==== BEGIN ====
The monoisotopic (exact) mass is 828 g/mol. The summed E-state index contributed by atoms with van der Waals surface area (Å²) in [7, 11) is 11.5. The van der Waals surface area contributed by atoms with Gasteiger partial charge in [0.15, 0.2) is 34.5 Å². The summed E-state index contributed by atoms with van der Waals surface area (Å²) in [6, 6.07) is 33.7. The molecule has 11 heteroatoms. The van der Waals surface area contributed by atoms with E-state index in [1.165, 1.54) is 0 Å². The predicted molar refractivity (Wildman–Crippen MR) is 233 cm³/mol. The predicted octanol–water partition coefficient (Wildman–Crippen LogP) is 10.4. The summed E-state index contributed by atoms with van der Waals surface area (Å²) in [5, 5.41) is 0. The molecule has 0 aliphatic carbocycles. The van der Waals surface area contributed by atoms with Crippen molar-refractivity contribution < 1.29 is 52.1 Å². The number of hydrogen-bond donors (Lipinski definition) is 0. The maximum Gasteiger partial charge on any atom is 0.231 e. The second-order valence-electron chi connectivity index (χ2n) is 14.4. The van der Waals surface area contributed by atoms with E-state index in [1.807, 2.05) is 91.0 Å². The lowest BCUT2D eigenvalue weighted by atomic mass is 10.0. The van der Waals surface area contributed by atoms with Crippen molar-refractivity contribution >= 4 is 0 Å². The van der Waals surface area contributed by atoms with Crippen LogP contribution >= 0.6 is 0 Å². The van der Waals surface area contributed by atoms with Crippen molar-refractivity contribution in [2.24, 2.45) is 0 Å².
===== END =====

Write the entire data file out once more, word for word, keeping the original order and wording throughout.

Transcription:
The monoisotopic (exact) mass is 828 g/mol. The summed E-state index contributed by atoms with van der Waals surface area (Å²) in [7, 11) is 11.5. The van der Waals surface area contributed by atoms with Gasteiger partial charge in [0.15, 0.2) is 34.5 Å². The summed E-state index contributed by atoms with van der Waals surface area (Å²) in [6, 6.07) is 33.7. The molecule has 11 heteroatoms. The van der Waals surface area contributed by atoms with E-state index in [1.165, 1.54) is 0 Å². The predicted molar refractivity (Wildman–Crippen MR) is 233 cm³/mol. The predicted octanol–water partition coefficient (Wildman–Crippen LogP) is 10.4. The summed E-state index contributed by atoms with van der Waals surface area (Å²) in [5, 5.41) is 0. The molecule has 0 aliphatic carbocycles. The van der Waals surface area contributed by atoms with Crippen molar-refractivity contribution < 1.29 is 52.1 Å². The number of hydrogen-bond donors (Lipinski definition) is 0. The maximum Gasteiger partial charge on any atom is 0.231 e. The second-order valence-electron chi connectivity index (χ2n) is 14.4. The van der Waals surface area contributed by atoms with E-state index in [1.807, 2.05) is 91.0 Å². The lowest BCUT2D eigenvalue weighted by atomic mass is 10.0. The van der Waals surface area contributed by atoms with Crippen molar-refractivity contribution >= 4 is 0 Å². The van der Waals surface area contributed by atoms with Crippen LogP contribution >= 0.6 is 0 Å². The van der Waals surface area contributed by atoms with Crippen molar-refractivity contribution in [2.24, 2.45) is 0 Å².